3 Key Messages
Posted by prnext on September 6, 2009
So what is a key message, and why is it important? Key messages are the core messages you want your target audience to hear and remember. Key messages allow you to give directions to your communications and enhance relationship with your target audience. Key messages are designed to work out what you really need to get across about your company to the audience.
As a PR professional our job is to identify these key messages and communicate the same to the company’s publics.
You may very well be trying to get a slightly different reaction from each of your target audiences, and that’s why you may have multiple key messages pertaining to each of your key publics.
Some criteria for developing key messages
- Be believable — support with evidence
- Be understood — reflect stakeholders understanding
- Be distinctive — clear competitive awareness
- Be agreed — company strategy
- Be credible — know your stuff
- Drive your agenda
- Avoid negativity
- Enhance positively
- Use the brand
The most important thing in communicating key messages is that it needs to be consistent. Consistency gives comfort to people, and public relations professionals are charged with providing a comforting view of a company or client.
Just identifying the key messages is not enough you need to make sure that these selected messages forms the part of every coverage you get for your client in any media.
But the question is how to communicate the messages effectively so that it finds its place in the coverage that you may secure for your client. I will try solving this query with an example, which I believe we all must have gone through at some point in time (or many) in our PR career.
Your client is really impressed – he’s just had an hour-long interview with a reporter from one of the national dailies which you secured for him. You wait with bated breath for the newspaper to hit the streets so you can bask in the glory of the unpaid glowing editorial. After all your client told him EVERYTHING he thought the reporter should know – or did he?
After searching the paper a couple of times you eventually find the article – you were beginning to think you got the date wrong. There it is on page five, bottom left hand corner and it’s all of two column inches! As you find it your client is on the phone and he’s livid – have you seen the article and what happened to all the comments I made and the information I gave? And where did that headline come from – that wasn’t the one on the press release you sent them?
Your explanation to the fiasco
The comments and information went the way the majority of articles written by tired journalists go – cut by the sub-editor and again by the news editor. You see, what you hadn’t factored into the equation was that an insurance company placed an ad it insisted went in that day and a cellphone company said it’d give an order for six weeks of ads but it insisted on page five also.
This meant the sub editor had to find an article to take up what was left of the page – two column inches. The journalist did what he was trained to do – write the story in the inverted pyramid style, starting with the most important information and going down until he was left with the least important. Now depending on how your client gave his information this could be where the problem started.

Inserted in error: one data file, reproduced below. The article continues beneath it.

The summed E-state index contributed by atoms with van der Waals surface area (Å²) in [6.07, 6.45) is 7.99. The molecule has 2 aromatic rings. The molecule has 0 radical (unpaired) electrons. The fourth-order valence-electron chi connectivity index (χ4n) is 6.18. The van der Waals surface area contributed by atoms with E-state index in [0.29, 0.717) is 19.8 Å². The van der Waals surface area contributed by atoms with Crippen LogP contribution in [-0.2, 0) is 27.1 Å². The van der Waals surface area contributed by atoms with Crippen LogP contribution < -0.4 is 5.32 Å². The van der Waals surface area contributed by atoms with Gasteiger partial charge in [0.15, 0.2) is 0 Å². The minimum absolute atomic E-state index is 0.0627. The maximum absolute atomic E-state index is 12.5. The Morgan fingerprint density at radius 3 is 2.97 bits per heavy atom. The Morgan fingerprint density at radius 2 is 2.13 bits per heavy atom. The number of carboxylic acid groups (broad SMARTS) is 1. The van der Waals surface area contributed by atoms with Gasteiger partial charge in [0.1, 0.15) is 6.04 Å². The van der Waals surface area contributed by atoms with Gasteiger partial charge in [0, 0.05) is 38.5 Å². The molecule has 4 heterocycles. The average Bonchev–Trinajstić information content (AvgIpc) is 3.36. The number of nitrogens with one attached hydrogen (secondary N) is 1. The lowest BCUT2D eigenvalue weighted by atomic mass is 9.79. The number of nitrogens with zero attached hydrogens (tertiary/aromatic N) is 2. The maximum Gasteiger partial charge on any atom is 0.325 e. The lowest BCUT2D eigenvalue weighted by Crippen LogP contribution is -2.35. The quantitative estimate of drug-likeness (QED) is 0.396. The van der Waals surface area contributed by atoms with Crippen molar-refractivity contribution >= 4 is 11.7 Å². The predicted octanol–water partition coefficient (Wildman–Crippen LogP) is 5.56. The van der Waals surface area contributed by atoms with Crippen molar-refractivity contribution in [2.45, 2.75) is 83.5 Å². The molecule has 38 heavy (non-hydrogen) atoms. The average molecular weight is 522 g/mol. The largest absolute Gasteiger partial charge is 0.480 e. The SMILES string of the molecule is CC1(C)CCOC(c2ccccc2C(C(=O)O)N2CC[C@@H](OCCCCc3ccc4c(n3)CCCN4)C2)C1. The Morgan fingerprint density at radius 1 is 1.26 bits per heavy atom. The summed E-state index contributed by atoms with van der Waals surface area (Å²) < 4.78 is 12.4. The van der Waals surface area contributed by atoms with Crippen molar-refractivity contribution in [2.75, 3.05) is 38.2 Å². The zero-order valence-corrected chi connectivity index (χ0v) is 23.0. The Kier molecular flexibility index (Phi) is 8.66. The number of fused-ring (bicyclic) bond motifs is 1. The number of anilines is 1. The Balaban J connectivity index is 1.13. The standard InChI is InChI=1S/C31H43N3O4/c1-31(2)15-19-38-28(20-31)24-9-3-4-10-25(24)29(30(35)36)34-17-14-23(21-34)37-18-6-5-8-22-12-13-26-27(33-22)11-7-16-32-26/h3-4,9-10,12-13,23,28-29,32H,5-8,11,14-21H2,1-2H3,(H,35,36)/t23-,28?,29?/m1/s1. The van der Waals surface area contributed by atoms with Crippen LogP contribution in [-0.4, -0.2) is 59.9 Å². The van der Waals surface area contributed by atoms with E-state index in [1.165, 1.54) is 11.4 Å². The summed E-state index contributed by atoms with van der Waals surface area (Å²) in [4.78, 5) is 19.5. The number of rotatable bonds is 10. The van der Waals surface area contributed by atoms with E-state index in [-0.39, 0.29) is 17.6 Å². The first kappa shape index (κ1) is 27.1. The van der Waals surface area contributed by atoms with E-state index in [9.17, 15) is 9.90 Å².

If he’d chosen to put forth the three key messages to get across and made sure he got those in right at the beginning of his interview and then used the balance of the interview to back these messages up with facts, figures and even anecdotal information, then even if the article was cut at least one or possibly two of the messages would have made it through to the reader.
But then again would they?
Research shows that the interviewee gives 100% of the message – the reporter’s interpretation is around 60%. By the time it’s subbed, 40% of the original message has survived (if that) and by the time the editor and anyone else has fiddled around with it there may be 20% left. The scary part is yet to come – the reader’s understanding and interpretation of the article. Yes – this is where the problem really lies – this is 10%!
And what about quotes – how do these get twisted? Well, here’s some advice. Do what we follow religiously when we go for client-media interactions – use a tape recorder so you also have a record of the conversation. Now this may pee off a few journos but it would get the message across loud and clear that you expect the quotes to be accurate.
The problem comes when journalists take the quotes out of direct speech and use them as ‘so and so was quoted as saying he was unhappy with the situation in the industry right now.’ The problem here is what he actually said was “I’m not that happy with the current situation but am excited and reassured with what our industry is about to do.” This is a mild example of what can happen with quotes.
Best form of exposure
This means that the best form of exposure is the controlled one – live radio and TV – but I hear you say that’s scary. Not if you are properly prepared and again decide on three or two key messages you need to get across and then make sure you get these across as quickly as possible. Sometimes you’ll literally have a thirty second chance to answer a question to a talk show host – or five minutes on morning television. You need to take full advantage of that time to get your message across and remember if it’s live no-one can tamper with your message.